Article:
The morning is sunny and warm. Outside my window tiny buds have formed at the tips of the tree branches. The magnolia tree across the street is in bloom. My desk sits in a large bay window and the sun streams in, not yet filtered by the leaves that will soon shade and hinder my view. On the sidewalk far below I can see parents walking their children to school; the lawns have turned green, and yellow daffodils dot their edges.

The birds woke me this morning. I think they are building nests in the eaves. Spring has a way of bringing life right in the front door without knocking. It feels like a long-awaited visitor, and so too does this baby growing inside my belly. I’m now 12 weeks pregnant. The ultrasound this week showed our tiny baby – six centimetres long – scratching its head. I am still a little dazzled by it all. After trying to get pregnant for over a year, after giving up on months of fertility drugs, suddenly finding that a new life is forming inside me seems a little miraculous. It’s as if nature didn’t want us to tamper with her, but it also reminds me of how large a role circumstance plays in life.

I can see why some people believe that life is predetermined, that we all have a destiny we are bound to live out. With such randomness, the mind needs some form of stability. But the more I think on it, the more I find it hard to believe that the future is etched in stone. There are too many circumstantial events, too many random acts colliding, for any explanation, religious or otherwise, to apply. But believing in an explanation can, in a big way, ease our mind about life’s precariousness.

A friend I work with has breast cancer. Over the last few weeks she has learned that she will have to have surgery; she is scheduled for her operation in a few weeks. We work together. Over the months, I’ve grown to respect her work and her outlook on life, but most of all she reminds me to value every moment and the people that bring happiness to my life. I have slowed down enough to notice the changing sounds that the rain makes, the birds singing at dawn and the happiness that stirs me when I wake to see my husband sleeping soundly next to me.

I try not to worry about her, but not worrying is an impossible task. Worry has a way of settling over you – it’s a weight that pulls on your emotions and tugs at your mind. Another friend told me that with children, the weight of worry never goes away. It is a weight I must learn to carry.

How will I teach our child to navigate such an unpredictable world? I want it to cherish life and the world we live in, to try to make the world more beautiful, to give something back for all it receives, and to treasure each moment they are alive. But how do you teach this? How do I become a good mother?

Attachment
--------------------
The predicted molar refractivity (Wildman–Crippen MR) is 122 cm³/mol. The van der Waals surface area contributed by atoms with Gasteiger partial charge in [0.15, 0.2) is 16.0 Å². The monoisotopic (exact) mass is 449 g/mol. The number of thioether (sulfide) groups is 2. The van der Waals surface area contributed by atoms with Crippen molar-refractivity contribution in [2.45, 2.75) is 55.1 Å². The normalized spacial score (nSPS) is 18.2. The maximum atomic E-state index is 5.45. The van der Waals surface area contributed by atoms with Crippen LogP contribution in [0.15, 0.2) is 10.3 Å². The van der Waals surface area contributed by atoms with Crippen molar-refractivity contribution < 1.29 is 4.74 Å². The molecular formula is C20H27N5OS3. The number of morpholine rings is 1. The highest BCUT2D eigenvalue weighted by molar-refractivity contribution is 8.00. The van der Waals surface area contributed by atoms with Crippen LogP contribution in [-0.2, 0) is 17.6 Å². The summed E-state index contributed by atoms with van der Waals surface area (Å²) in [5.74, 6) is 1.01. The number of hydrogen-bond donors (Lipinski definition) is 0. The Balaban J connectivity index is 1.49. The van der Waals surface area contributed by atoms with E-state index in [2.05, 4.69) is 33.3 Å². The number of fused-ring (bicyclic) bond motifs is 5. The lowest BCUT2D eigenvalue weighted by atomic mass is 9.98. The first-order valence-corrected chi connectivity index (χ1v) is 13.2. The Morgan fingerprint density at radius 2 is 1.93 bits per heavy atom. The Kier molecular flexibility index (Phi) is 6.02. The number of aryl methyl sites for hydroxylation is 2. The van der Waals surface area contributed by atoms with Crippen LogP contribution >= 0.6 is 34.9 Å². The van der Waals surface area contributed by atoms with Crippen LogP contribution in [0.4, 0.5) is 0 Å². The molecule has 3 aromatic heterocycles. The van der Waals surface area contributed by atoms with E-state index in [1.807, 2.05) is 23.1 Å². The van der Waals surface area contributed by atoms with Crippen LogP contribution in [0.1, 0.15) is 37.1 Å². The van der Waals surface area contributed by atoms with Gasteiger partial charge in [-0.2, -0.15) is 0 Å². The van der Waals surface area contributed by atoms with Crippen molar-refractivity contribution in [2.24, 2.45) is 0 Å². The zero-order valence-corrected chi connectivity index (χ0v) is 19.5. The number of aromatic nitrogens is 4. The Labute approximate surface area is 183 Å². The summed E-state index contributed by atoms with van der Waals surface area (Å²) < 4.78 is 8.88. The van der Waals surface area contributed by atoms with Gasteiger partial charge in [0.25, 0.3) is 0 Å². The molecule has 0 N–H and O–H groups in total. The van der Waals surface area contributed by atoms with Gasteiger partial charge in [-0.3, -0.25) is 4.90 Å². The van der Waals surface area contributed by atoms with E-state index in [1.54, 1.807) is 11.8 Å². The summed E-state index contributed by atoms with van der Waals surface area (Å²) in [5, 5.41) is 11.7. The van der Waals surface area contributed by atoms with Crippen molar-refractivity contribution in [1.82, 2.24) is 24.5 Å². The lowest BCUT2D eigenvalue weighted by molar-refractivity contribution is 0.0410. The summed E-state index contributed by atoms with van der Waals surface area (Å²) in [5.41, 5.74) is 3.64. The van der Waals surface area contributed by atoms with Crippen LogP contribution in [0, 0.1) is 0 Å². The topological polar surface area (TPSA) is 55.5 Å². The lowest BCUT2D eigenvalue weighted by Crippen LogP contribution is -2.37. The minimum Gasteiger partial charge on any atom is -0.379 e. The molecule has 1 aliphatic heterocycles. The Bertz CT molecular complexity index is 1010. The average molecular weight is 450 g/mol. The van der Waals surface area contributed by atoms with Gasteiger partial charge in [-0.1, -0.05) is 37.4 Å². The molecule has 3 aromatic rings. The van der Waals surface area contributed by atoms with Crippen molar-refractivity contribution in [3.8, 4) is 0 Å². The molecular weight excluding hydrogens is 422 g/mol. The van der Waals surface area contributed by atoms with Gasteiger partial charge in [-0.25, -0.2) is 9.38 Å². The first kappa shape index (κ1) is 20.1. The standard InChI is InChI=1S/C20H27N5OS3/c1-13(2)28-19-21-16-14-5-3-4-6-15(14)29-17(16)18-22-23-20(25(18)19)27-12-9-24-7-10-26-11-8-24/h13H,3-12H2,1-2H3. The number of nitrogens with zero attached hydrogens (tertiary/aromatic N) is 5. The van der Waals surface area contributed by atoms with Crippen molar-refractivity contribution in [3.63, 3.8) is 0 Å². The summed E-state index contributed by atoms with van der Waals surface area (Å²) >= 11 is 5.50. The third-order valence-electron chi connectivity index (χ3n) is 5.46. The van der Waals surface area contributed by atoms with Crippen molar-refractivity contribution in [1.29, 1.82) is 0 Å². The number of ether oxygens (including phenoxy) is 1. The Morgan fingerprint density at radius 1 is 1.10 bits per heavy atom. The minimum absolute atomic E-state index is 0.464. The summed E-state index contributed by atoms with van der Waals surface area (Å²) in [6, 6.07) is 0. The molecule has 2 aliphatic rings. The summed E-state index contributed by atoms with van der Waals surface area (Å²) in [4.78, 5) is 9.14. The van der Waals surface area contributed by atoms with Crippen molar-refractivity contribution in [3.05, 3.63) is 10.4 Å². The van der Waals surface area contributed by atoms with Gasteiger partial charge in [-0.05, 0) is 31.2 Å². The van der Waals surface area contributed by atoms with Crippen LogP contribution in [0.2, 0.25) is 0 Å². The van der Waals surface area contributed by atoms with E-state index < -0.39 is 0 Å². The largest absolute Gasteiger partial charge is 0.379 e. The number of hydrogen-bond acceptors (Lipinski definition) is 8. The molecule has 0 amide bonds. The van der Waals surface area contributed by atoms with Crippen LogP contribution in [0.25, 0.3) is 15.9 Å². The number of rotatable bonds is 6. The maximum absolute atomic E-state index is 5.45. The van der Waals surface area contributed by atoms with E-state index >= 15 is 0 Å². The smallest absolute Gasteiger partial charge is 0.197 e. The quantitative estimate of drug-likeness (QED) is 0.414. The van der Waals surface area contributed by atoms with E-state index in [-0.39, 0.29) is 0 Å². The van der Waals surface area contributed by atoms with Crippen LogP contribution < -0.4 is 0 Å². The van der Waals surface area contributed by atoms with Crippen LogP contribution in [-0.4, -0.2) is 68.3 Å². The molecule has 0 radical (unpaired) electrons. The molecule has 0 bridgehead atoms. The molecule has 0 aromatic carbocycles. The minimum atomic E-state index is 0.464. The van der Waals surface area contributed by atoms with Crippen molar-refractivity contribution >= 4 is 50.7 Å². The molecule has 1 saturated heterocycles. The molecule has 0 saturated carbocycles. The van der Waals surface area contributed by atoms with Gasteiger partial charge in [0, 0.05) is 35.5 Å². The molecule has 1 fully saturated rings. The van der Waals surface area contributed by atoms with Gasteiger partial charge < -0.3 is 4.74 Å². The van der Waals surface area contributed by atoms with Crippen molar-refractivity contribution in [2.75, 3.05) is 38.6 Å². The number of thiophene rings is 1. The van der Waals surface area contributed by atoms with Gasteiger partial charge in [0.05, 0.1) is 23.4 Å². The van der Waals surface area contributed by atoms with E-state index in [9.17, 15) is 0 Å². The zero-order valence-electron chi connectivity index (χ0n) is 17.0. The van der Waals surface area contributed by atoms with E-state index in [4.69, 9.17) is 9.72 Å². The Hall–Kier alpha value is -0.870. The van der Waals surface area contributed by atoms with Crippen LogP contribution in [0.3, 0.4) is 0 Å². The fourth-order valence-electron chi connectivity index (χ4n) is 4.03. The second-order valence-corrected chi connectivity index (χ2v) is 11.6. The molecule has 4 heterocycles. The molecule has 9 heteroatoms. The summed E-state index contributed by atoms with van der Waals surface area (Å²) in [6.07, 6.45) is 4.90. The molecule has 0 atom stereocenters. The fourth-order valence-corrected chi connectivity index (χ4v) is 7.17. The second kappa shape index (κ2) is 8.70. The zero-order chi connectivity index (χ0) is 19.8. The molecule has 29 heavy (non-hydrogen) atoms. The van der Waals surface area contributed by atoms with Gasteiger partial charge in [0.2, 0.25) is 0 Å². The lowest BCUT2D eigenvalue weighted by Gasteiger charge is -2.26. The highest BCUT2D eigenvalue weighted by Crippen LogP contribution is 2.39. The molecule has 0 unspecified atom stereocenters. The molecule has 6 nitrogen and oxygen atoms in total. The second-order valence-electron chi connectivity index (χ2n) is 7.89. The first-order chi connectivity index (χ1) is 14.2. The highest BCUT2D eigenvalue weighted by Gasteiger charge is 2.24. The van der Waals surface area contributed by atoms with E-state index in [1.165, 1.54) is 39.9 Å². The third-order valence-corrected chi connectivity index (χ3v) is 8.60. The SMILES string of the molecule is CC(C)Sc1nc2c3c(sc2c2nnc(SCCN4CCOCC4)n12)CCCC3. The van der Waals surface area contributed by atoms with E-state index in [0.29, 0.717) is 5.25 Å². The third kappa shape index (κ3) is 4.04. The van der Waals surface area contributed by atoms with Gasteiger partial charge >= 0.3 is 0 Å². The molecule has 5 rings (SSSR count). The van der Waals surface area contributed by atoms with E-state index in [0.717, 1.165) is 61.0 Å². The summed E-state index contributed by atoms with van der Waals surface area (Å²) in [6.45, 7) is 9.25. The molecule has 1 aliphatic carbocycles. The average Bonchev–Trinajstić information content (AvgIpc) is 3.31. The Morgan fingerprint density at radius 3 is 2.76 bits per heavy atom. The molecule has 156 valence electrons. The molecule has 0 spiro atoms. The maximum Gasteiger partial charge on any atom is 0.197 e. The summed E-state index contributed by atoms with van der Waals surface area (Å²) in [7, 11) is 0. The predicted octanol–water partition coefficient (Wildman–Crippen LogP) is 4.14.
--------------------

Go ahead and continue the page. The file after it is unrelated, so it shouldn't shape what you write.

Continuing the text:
I can look to the two mothers I have in my life to guide me. My own mother, whom I admire most for her strength and grace, and my husband’s mother, who is filled with gentleness and love.

When I look at my own mother I remember my childhood and the times spent with her. I remember summer days at the lake where my twin brother and I learned to swim. I remember singing with her in the car and the way she would speed the car up as we approached a small hill on a country road in order to make our stomachs rise along with our giggles of glee. I remember the way she would read bedtime stories to us as we snuggled in under each of her arms. The more I think about her, the more I realize that she taught us to value life and contribute to it by the way she lives her life. My mother always seems to notice the colour in the sky and the sound the wind makes in the trees. She directs our gaze from the room we are in to the world outside us in the way she looks beyond herself and treats others in her life.

When I look at my mother-in-law I see a woman who can see beauty in everything around her. She cherishes the time she spends with her family and can love so easily it seems to spill out of her. She cares about the people in her life so much that at times I think the worry weighs her down. But with so much compassion inside her, I think she draws strength from her ability to love them. When I think of her, I think of the way she can laugh at herself, of her smile and the joy she takes in the little things life brings her way.

Will I be as good a mother? I know I will read to our child as my mother did. I will cuddle and keep it safe. I will love it without question, but will I be able to teach it how to cope in this world that seems more perilous now than ever before?

When I remember the freedom of my childhood, disappearing for most summer days in the woods, playing without supervision in the park, or exploring the city until the street lights came on, I realise that our child will grow up in a very different world.

If I can pass on what the two mothers in my life have given to me, if I can teach this child to find strength in love, to embrace the world and everything that’s in it, then I think this baby growing inside me will have a good chance to flourish no matter how precarious this world becomes.


Write A Comment